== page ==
Then just last week, the boys engaged in a Mock Ellis Island activity in which they assumed the identities of immigrants going through all the steps of immigration processing, from being interviewed by health, education, and character inspectors, to experiencing the thrill of being "admitted," to the disappointment of being "quarantined" or "deported."


Immigrant undergoing processing during Mock Ellis Island.
Next week, the boys will visit the Tenement Museum on the Lower East Side and experience the way immigrants lived in New York after arrival.

Through all of these activities, our boys develop an appreciation for the immigrant experience and begin to examine the many aspects of how we define culture and the contribution of immigrants to it. The boys will then use this foundation during the winter term, as they study the cultures of Haiti and South Korea, and engage in a related research project.

Admitted immigrants take oath of loyalty.
This is a rich unit of study for boys of this age. The ideas and ideals that drove, and still drive, immigration to this country are important for all citizens to consider, explore, and reflect upon.

It is equally vital that our boys, as citizens of the world, begin to understand and appreciate the various, and at times complex, similarities and differences among cultures, countries and societies around the topic of immigration.



















Thursday, November 13, 2014

Coffee Concert

I started my day early today in Hyman Hall listening to beautiful music.  In keeping with tradition, our Philharmonic Ensemble held an open rehearsal this morning in the form of a 'Coffee Concert'.

Parents were invited to a "behind the scenes" experience to capture a glimpse of their son's work and learning as a member of this most special of "teams."

I am always struck by the incredible difficulty of the pieces our boys perform--especially when I think about their ages, 9 to 14--and the relative ease and confidence with which they play them.

This morning's program included: Haydn's "St. Anthony Chorale,"  Mozart's Overture to "Lucio Silla," and the "Dance of the Tumblers" from Rimsky-Korsakoff's "Snow Maiden".

Following is a short clip from Handl's piece:

video















At Loyola

Last week I had the great pleasure of spending time at Loyola with alums: Henry, '11, Nicholas '11, Tomaso '11, Luke '11, Henry '11, John '12, Peter '12, Jack '12, Jaime '12, Filipo '13, William '14, Michael '14, and Colin '14.  Joined by Mr. Imbelli, we sat for lunch in the conference room surrounded by impressive framed art pieces created by seniors.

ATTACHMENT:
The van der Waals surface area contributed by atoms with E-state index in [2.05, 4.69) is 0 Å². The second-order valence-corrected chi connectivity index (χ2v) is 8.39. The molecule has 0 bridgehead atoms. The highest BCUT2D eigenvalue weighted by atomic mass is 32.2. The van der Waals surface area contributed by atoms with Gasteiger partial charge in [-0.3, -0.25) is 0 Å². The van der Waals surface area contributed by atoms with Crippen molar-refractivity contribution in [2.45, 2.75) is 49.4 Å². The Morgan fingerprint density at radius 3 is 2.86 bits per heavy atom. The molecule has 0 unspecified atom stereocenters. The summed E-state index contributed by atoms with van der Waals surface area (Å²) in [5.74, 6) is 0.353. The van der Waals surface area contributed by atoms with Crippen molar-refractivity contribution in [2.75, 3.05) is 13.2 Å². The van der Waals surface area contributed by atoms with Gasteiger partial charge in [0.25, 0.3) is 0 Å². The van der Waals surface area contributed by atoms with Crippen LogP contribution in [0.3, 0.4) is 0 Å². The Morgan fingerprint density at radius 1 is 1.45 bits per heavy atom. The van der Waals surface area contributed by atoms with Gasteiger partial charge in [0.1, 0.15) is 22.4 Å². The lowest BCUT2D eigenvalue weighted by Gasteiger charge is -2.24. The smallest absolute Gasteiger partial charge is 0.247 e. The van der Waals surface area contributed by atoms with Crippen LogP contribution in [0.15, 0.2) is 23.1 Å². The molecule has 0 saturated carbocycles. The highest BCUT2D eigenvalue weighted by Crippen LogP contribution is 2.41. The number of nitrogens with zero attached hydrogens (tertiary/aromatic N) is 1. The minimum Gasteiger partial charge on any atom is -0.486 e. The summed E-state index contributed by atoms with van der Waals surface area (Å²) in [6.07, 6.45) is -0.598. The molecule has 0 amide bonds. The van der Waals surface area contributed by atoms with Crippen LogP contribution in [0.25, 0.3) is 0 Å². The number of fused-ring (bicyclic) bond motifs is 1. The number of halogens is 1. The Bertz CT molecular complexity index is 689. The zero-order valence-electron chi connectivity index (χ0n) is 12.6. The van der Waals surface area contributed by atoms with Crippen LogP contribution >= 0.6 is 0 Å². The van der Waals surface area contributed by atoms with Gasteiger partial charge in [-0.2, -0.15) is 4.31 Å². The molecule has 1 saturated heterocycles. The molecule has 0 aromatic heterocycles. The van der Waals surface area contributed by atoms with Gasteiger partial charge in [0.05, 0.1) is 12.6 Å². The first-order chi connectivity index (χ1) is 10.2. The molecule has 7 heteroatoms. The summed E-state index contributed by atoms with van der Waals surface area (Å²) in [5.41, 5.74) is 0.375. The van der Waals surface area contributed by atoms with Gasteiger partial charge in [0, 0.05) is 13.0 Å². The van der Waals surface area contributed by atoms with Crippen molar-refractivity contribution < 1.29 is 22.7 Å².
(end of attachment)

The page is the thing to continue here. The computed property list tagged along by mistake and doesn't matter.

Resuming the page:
Five Saint David's alums are graduating from Loyola this year. All the boys clearly enjoy their school and felt well prepared by Saint David's for high school. 

The boys also offered several suggestions for strengthening our program as well as several aspects of their experience at Saint David's they would never want to see change. It was an enjoyable, productive visit.

Seeing Saint David's boys thrive just never gets old.


Wednesday, November 12, 2014

At Taft


At Taft visiting Alexander '11, Freddy '12, Henry '12, Graham '13, Conrad '13, John '13, Zach '14, Ben '14, and Frank '14 in the Faculty Room.  Great opportunity to catch up. Boys are spirited and happy.


At Salisbury

At Salisbury with Billy '11 and Bennett '14. Beautiful Day. Boys thriving.


Tuesday, November 11, 2014

Math as Game

On Monday the Pythagoreans won the school's  Math Bowl, achieving a final score of 200, with the other teams making strong showings.

The Math Bowl is an annual math department contest in which four teams of our boys in Grades Five through Eight solve a series of math problems, created by their teachers.



The problems present real-life scenarios and require the multi-step application of abstract mathematical concepts to tangible situations.

It is impressive to witness how comfortable, quick, and accurate the boys are with the problems posed.

All the Upper School boys attended the contest, and the cheering in the room was indicative of the fun that can be had at school, even when solving math problems! 

Father-Son Alums Give Chapel on Our Ethiopia School

Alums Skakel McCooey ’13 and his father John McCooey ’72 gave a joint Chapel talk to our seventh and eighth grades on the school our boys recently built in Ethiopia. Both Skakel and John were members of the Saint David’s contingent that traveled with me to the Saint David’s Kalina School this past June for its official opening ceremonies.

Skakel, who was one of the three Student Council Presidents who led the project, spoke about how the combined efforts of all of the boys of Saint David’s and their teachers, in particular Tom Ryan, over three years of fundraising, had resulted in the successful construction of the school.

“Through seemingly unrelated fundraisers, the bake sales, softball games, walk-a-thons, we built a school and we changed peoples’ lives,” he said. For Skakel, the moment that stood out most was when he was about to leave the school: “I saw on one side the old mud structure that used to serve as a school, and then on the other side, the cinder block building, the school that we built, which had separate bathrooms, even a garden, and which the parents voted unanimously to send their children to.”